By Michael Scheinfeld,
Common Sense Media Reviewer
Common Sense Media Reviewers
Not nearly as good as the TV show.
A Lot or a Little?
What you will—and won't—find in this movie.
One race-related joke. An Asian man, running from RoboGadget, screams "This is why I left Tokyo!" Conversely, Penny, Gadget's young neice, is a great role model for little girls.
Violence & Scariness
There are lots of battles between the good and evil Gadget, featuring limbs being ripped out and a disembodied talking head.
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Sex, Romance & Nudity
No sex per se, but there does seem to be an undue emphasis on leering innuendoes.
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Products & Purchases
The movie boasts blatant commercial plugs for Disney as well as Coca-Cola, Skittles, and M&Ms candy.
Parents Need to Know
Parents need to know that this movie has commercial tie-ins, non-stop cartoon violence, and possible bad role models for children. Kids may want to imitate the evil RoboGadget, which scares a little boy by demanding money and threatening him with knives and other weapons. RoboGadget also burns down the town after yelling, "I'm going to kick some butt!"
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Where to Watch
Based on 7 parent reviews
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What's the Story?
INSPECTOR GADGET, Disney's frenetic version of the popular 1980s cartoon, stars Matthew Broderick as the bumbling cyborg cop. This live action adventure begins with explosion that injures a security guard. Pretty scientist Brenda (Joely Fisher) rebuilds the injured guard using high-tech gadgets. With his new abilities and new name, Inspector Gadget takes on his first case -- trying to find out who was responsible for the explosion that nearly killed him.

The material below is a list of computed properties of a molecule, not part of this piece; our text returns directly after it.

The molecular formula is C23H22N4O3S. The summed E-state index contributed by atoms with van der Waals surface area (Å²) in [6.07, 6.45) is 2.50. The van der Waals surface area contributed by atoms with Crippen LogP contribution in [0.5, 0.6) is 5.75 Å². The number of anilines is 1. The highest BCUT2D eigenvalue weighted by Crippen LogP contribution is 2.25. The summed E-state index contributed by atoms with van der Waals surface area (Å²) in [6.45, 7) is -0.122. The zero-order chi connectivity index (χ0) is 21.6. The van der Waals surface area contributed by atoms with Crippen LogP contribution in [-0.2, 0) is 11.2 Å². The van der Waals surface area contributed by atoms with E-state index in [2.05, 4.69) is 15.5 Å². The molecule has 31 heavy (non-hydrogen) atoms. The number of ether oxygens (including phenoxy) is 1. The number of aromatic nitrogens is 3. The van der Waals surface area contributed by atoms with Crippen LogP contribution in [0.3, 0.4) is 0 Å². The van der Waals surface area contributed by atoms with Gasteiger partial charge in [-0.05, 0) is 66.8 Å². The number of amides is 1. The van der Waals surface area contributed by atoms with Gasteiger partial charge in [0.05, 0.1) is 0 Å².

Is It Any Good?
Despite some amusing special effects, the movie is shrill and charmless, featuring (attempted) comical violence and innuendoes inappropriate for young children. Only the renowned Disney marketing and merchandising machine could have turned a movie as routine and uninspired as Inspector Gadget into a $100 million blockbuster. At a slight 78 minutes (including 10 minutes of closing credits), it's both not enough and way too much, featuring a tissue-thin plot and a cacophonous barrage of hyper-kinetic special effects. Gadget is a virtual human Swiss Army Knife and some of the effects derived from that concept are amusing the first time, but after about the 30th time they become tiresome and desperate. Gadget fully earns its PG rating, featuring non-stop cartoon violence, and some smarmy sexual innuendo, and jokey pop-culture references that will go over the heads of most kids. The movie also boasts blatant commercial plugs for Disney as well as Coca-Cola, Skittles, and M&Ms candy. Skip this one, especially if you have a hyperactive child to begin with, and catch an episode of the old cartoon series instead.
Talk to Your Kids About ...
Families can talk about how this movie compares to the 1980s TV series on which it is based. Why do you think Penny, Gadget's young neice, is a great role model for little girls?
- In theaters: July 23, 1999
- On DVD or streaming: June 3, 2003
- Cast: Joely Fisher, Matthew Broderick, Rupert Everett
- Director: David Kellogg
- Studio: Buena Vista
- Genre: Family and Kids
- Topics: Adventures, Robots
- Run time: 78 minutes
- MPAA rating: PG
- MPAA explanation: whacky violence/action, language and innuendo
- Last updated: February 18, 2023
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